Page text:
I decided to submit work to a show at Artist Space, New York in 2007 and two works were accepted into a group show.  Not having a body of work or any extensive training, I began developing my technical skills to start producing.  I decided that I didn’t need any more degrees, so I asked friends who were professional artists and professors teaching at Columbia University, Pratt Institute, The Cleveland Institute of Art, and Hunter College to teach me various things (printmaking, photography, drawing, video production, etc.) one-on-one in either their studio or mine, over a 7-year period.  I learned the techniques, just as they taught students in their classes, only more as an apprentice.  I didn’t take the traditional path to become an artist, but I think that could serve as an advantage as I emerge. So no, I am not self-taught. That would be a disaster!  Ha, ha.

 Citizen Grey Art

  1. What is the one advice you wish you had coming up as an artist?

I wish that I didn’t have to wait until graduate school to discover that the art world is a business.  Arts curriculum has not changed since the 1960 and 70s but the art market, the world artists must function within, has change dramatically. The average MFA student coming out of today’s graduate programs is taught very little about the how to truly work as an artist.  Most schools keep the students so immersed in process and theory, and then forget to teach them how the market functions.  They simply send them off the cliff.  There are only so many teaching jobs so most of them never get to do what they love, other than as a hobby.  Graduating students don’t realize how the market is structured and that certain MFA programs have markedly higher percentages of art stars, simply by being located in one of the four top international art markets (New York, London, Beijing, or Shanghai).  I wish I had learned this a little earlier.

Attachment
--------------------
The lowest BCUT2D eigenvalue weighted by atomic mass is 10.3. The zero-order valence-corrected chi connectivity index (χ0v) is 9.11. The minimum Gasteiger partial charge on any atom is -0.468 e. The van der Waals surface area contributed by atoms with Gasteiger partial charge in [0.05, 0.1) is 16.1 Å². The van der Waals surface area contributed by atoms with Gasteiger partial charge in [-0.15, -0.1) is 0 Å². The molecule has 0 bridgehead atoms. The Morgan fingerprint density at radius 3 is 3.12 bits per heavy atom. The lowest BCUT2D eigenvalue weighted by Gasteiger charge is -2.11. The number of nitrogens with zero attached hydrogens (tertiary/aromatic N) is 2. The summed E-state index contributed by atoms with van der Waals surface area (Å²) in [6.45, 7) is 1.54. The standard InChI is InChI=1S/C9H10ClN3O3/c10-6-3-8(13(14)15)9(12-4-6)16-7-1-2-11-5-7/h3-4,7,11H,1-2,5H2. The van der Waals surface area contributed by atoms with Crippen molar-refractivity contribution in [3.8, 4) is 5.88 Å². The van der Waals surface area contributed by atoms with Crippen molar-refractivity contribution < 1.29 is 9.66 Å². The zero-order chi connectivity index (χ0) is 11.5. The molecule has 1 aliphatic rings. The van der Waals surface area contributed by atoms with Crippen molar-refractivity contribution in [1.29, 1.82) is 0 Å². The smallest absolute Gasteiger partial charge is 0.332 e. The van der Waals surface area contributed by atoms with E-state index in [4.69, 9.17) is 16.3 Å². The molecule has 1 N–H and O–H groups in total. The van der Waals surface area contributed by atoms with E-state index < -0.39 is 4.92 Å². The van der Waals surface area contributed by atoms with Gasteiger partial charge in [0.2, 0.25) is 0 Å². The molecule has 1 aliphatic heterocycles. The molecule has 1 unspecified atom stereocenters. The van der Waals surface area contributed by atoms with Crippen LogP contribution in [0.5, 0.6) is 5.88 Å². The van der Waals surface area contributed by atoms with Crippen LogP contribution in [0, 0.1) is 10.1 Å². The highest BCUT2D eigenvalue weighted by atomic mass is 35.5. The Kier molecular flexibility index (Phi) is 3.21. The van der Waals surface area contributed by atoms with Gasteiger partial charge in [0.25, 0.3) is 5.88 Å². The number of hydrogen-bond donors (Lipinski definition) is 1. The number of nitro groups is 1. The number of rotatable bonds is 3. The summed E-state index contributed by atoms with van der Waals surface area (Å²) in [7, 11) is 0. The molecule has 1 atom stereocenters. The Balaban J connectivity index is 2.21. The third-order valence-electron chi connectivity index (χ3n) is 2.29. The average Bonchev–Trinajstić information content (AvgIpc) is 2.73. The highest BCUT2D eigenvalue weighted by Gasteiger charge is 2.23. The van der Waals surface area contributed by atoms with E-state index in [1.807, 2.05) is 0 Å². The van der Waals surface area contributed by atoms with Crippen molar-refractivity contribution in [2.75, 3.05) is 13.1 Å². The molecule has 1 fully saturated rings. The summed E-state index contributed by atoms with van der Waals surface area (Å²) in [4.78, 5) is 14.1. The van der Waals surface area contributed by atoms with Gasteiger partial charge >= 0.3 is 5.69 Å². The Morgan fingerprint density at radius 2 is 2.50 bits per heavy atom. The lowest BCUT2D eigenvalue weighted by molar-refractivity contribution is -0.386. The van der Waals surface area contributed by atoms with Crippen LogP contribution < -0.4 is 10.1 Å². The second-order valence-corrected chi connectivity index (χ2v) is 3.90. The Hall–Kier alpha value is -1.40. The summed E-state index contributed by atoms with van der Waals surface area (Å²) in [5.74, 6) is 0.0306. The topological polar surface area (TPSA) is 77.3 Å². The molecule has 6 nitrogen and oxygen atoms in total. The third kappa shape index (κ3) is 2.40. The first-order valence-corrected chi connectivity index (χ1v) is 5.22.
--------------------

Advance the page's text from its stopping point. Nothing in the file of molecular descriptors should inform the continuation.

Citizen Grey Art


  1. Why do you insist on remaining anonymous?